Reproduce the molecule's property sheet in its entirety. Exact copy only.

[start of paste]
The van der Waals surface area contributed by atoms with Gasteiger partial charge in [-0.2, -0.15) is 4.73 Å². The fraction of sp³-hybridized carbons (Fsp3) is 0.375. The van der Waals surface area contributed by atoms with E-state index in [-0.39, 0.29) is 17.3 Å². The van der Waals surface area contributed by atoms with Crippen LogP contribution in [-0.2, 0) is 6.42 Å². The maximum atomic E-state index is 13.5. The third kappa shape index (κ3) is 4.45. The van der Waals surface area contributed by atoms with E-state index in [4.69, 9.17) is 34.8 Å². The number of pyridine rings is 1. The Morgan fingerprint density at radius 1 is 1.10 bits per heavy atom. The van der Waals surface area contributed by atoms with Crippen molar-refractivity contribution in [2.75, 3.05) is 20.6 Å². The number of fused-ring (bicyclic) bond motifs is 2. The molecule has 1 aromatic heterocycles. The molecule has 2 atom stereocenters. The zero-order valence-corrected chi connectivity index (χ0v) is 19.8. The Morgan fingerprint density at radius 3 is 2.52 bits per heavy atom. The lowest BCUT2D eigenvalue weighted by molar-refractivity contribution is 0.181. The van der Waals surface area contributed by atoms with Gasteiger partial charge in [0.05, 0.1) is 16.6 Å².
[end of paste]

The van der Waals surface area contributed by atoms with Gasteiger partial charge in [-0.2, -0.15) is 4.73 Å². The fraction of sp³-hybridized carbons (Fsp3) is 0.375. The van der Waals surface area contributed by atoms with E-state index in [-0.39, 0.29) is 17.3 Å². The van der Waals surface area contributed by atoms with Crippen LogP contribution in [-0.2, 0) is 6.42 Å². The maximum atomic E-state index is 13.5. The third kappa shape index (κ3) is 4.45. The van der Waals surface area contributed by atoms with E-state index in [4.69, 9.17) is 34.8 Å². The number of pyridine rings is 1. The Morgan fingerprint density at radius 1 is 1.10 bits per heavy atom. The van der Waals surface area contributed by atoms with Crippen molar-refractivity contribution in [2.75, 3.05) is 20.6 Å². The number of fused-ring (bicyclic) bond motifs is 2. The molecule has 1 aromatic heterocycles. The molecule has 2 atom stereocenters. The zero-order valence-corrected chi connectivity index (χ0v) is 19.8. The Morgan fingerprint density at radius 3 is 2.52 bits per heavy atom. The lowest BCUT2D eigenvalue weighted by molar-refractivity contribution is 0.181. The van der Waals surface area contributed by atoms with Gasteiger partial charge in [0.05, 0.1) is 16.6 Å².